eISSN: 1644-4124
ISSN: 1426-3912
Central European Journal of Immunology
Current issue Archive Manuscripts accepted About the journal Editorial board Abstracting and indexing Subscription Contact Instructions for authors Ethical standards and procedures
SCImago Journal & Country Rank
3/2022
vol. 47
 
Share:
Share:
more
 
 
Case report

Ischemic stroke as a rare complication of wasp venom allergy: two clinical scenarios

Marita Nittner-Marszalska
1
,
Konstanty Guranski
2
,
Joanna Bladowska
3
,
Agnieszka Kopeć
1
,
Maria Ejma
2

1.
Department of Internal Medicine, Pneumology and Allergology, Wroclaw Medical University, Poland
2.
Department of Neurology, Wroclaw Medical University, Poland
3.
Department of Radiology, Wroclaw Medical University, Poland
Cent Eur J Immunol 2022; 47 (3): 288-291
Online publish date: 2022/09/06
Article file
- Ischemic stroke.pdf  [0.18 MB]
Get citation
ENW
EndNote
BIB
JabRef, Mendeley
RIS
Papers, Reference Manager, RefWorks, Zotero
AMA
APA
Chicago
Harvard
MLA
Vancouver
 
PlumX metrics:
 

Introduction

Neurological symptoms are not infrequent after massive stings of Hymenoptera insects, namely bees, wasps and hornets. In such cases, a large cumulative dose of vasoactive, proinflammatory venom components, such as polypeptides, enzymes, amines, lipids and amino acids, triggers a toxic reaction [1]. Very rare, however, are neurological symptoms following a single field sting, up to just a few venom stings, involving the mechanism of immunoglobu- lin E (IgE)-dependent hypersensitivity. A proper assessment of the mechanism of the reaction based on proving the presence of sIgE against venom extract or venom components allows one to diagnose allergy against Hymenoptera venom and qualify the patient for venom immunotherapy (VIT). Venom immunotherapy is the only symptomatic treatment that provides 90-100% protection against life-threatening allergic symptoms from subsequent stings [2].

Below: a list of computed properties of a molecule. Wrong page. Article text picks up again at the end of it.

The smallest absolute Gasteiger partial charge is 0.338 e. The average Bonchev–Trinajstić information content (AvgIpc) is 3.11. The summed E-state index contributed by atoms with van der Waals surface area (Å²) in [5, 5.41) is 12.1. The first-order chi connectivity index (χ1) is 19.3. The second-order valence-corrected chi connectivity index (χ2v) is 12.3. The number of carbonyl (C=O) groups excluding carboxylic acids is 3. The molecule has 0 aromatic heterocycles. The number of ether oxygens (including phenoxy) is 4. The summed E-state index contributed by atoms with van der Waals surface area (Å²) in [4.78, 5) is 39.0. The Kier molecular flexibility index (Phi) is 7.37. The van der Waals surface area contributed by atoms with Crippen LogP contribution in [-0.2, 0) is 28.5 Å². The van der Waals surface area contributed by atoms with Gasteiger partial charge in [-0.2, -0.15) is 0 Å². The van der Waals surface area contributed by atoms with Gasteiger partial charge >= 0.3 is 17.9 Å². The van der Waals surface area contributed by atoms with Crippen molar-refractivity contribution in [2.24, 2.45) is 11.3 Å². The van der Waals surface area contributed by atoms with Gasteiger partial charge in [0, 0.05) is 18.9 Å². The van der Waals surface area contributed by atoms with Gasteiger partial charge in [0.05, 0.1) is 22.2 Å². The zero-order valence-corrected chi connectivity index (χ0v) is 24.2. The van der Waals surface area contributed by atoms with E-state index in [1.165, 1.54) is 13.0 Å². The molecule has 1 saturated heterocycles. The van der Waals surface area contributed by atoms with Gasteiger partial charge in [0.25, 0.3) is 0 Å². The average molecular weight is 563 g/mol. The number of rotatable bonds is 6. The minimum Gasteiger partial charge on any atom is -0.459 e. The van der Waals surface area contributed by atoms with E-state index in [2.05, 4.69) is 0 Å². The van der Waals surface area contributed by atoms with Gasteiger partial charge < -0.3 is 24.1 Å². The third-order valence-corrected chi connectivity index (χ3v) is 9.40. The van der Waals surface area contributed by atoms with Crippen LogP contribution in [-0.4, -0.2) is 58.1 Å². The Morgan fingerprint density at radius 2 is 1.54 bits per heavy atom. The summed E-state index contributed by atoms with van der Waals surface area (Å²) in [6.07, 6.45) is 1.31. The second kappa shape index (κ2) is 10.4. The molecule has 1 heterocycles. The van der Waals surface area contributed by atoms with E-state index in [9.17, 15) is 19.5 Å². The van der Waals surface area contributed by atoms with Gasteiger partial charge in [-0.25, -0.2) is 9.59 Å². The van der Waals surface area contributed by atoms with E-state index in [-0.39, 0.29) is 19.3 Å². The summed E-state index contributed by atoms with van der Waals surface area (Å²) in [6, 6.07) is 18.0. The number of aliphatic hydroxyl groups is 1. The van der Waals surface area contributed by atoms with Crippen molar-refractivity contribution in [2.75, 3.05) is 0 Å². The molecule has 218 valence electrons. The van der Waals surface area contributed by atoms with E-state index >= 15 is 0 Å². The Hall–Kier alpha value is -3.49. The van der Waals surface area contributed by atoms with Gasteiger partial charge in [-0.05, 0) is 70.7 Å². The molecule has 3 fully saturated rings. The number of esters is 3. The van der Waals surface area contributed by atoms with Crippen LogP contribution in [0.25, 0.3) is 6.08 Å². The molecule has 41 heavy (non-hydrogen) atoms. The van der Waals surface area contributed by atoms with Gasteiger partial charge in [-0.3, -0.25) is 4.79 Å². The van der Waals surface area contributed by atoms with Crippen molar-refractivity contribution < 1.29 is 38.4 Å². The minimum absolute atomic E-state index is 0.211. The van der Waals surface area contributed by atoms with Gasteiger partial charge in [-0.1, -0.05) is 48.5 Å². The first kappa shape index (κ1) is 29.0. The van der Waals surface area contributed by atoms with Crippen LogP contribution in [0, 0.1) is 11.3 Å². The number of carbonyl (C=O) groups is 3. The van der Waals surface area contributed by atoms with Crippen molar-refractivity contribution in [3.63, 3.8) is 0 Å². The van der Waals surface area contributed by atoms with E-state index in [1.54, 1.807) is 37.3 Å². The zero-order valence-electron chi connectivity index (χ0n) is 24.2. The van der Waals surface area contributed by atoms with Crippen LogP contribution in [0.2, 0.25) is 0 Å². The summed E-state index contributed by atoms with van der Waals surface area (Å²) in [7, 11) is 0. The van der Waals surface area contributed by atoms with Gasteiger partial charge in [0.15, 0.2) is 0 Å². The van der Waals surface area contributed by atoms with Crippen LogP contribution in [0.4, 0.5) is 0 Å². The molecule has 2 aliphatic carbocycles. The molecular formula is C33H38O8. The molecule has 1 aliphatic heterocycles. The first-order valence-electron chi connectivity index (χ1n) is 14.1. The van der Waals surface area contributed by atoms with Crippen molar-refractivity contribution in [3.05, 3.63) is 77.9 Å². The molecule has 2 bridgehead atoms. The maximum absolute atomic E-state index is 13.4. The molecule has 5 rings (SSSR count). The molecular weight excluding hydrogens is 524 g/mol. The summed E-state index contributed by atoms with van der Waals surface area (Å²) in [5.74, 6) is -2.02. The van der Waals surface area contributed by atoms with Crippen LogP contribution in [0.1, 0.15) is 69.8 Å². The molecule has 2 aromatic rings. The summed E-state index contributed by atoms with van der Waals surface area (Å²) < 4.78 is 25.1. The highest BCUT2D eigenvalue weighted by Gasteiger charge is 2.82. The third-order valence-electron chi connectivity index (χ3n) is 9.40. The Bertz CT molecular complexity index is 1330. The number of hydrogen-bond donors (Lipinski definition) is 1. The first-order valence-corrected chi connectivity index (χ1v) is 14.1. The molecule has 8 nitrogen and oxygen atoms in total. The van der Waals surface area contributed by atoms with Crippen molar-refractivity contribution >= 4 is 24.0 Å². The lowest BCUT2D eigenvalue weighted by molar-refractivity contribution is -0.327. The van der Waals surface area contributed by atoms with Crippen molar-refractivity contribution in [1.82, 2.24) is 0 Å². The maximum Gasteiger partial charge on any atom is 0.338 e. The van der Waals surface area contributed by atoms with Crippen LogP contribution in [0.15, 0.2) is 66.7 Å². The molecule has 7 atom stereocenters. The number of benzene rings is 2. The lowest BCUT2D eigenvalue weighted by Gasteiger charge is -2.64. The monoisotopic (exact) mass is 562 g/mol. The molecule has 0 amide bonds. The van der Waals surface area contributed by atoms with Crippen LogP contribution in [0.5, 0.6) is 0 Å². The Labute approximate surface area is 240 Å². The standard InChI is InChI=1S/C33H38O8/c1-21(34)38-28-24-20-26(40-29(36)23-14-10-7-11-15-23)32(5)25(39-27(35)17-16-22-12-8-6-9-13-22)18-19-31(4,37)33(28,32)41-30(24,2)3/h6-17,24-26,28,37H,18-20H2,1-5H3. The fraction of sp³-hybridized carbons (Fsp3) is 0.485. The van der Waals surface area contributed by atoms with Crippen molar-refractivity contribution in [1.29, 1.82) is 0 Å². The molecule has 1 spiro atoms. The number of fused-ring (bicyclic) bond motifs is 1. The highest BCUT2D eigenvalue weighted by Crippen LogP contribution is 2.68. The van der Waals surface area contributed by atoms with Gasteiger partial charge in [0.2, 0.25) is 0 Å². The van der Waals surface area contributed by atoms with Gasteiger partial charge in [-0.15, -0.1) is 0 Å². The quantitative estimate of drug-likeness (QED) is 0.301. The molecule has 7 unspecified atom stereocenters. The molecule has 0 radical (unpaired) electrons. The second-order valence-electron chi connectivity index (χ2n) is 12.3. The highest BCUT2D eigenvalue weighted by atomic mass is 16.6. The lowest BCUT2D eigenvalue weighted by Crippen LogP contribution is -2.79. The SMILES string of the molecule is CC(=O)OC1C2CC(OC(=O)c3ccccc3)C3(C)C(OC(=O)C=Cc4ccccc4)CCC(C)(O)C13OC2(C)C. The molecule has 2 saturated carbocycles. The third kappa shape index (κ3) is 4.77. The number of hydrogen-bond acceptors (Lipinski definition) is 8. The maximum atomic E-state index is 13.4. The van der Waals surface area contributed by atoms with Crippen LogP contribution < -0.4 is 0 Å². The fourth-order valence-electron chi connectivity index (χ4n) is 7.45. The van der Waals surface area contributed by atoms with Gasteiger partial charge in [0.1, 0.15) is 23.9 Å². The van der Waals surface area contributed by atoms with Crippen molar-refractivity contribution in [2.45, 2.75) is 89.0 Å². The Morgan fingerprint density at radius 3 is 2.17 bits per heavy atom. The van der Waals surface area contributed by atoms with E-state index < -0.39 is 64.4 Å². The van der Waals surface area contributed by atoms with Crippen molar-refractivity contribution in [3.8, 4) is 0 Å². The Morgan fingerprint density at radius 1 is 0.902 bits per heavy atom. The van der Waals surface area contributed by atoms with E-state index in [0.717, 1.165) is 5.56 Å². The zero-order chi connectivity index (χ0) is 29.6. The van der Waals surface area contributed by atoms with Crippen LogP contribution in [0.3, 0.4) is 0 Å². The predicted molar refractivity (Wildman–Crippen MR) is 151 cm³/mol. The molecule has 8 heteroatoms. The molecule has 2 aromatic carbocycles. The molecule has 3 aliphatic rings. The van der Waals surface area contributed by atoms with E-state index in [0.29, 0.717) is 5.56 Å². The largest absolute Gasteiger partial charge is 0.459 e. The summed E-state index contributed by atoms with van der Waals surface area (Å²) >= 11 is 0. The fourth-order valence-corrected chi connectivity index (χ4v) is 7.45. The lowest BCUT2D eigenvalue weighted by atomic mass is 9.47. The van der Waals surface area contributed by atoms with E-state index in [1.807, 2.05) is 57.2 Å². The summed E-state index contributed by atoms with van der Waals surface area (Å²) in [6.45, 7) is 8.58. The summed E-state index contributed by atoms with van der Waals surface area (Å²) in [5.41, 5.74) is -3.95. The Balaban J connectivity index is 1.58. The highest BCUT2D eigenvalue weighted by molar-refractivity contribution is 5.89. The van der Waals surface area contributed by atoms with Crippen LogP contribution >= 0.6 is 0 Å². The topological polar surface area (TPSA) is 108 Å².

The authors report two cases of young men who developed an ischemic stroke after being stung by a wasp and present the diagnostic procedures as well as the treatment they received.

Cases report

Case 1
A 40-year-old man with no prior medical record was stung by a single wasp in the occipital region of the head. After a few seconds he lost consciousness, required resuscitation and was transferred to an intensive care unit. He was intubated and mechanically ventilated for about 20 hours. His neurological examination revealed stiff neck, facial muscles’ dyskinesia, aphasia, right upper motor neuron type facial nerve palsy, right hemiparesis with a power 3/5, right hyperreflexia and extensor plantar response; moreover, the frontal syndrome and the extrapyramidal syndrome with rigidity and rest tremor of the right hand were present. His head computed tomography (CT) revealed edema of the left parietooccipital region with petechial hemorrhage, edema of both temporal lobes, loss of gray and white matter differentiation, and hypodensity within the basal ganglia bilaterally (area of the head of the caudate nucleus and putamen). Electroencephalography showed diffuse slow wave activity which was more marked over the left frontal and parietal regions. His blood glucose, renal, liver and thyroid function tests were normal. There was no blood clotting disorder, heart disease or connective tissue disease.
The patient improved gradually. The follow-up CT showed neither brain swelling nor petechial hemorrhagic transformation; there were hypodense foci in the caudate and lenticular nuclei and the paraventricular white matter. Later he was transferred to a rehabilitation facility. He also required treatment with a speech therapist and a psychologist. On examination, there persisted right hemiparesis, mild aphasia, apraxia and low cognitive dysfunction. Eight months after the vascular event, his skin tests to wasp venom were negative. His blood revealed the presence of specific IgE antibodies against wasp venom (1.91 KU/ml), while the serum tryptase level was normal (sBt < 11.4 ng/ml). Allergy to wasp venom was diagnosed. The patient was qualified for wasp venom immunotherapy using an ultra-rush protocol (wasp venom Alutard, Alk Abello; wasp venom cumulative dose 11.1 mcg). Immunotherapy was continued for 5 years without allergic side effects. Both during the course of VIT and 4 years after its completion (follow-up visit) the patient was not stung by Hymenoptera insects.
Nine years after the cerebral infarction, features of mild intellectual impairment were still present. The patient had trouble with reading and writing, and showed a slight memory dysfunction. The follow-up neurological examination revealed insignificant right hemiparesis. The brain magnetic resonance (MR) examination (Fig. 1) showed chronic hypoxic-ischemic lesions of the head and the body of the caudate nucleus and putamen bilaterally, further chronic ischemic changes within the cortex and subcortical white matter of the left parietal lobe with segmental cortical atrophy, as well as features of moderate subcortical and cortical atrophy of the brain.

Case 2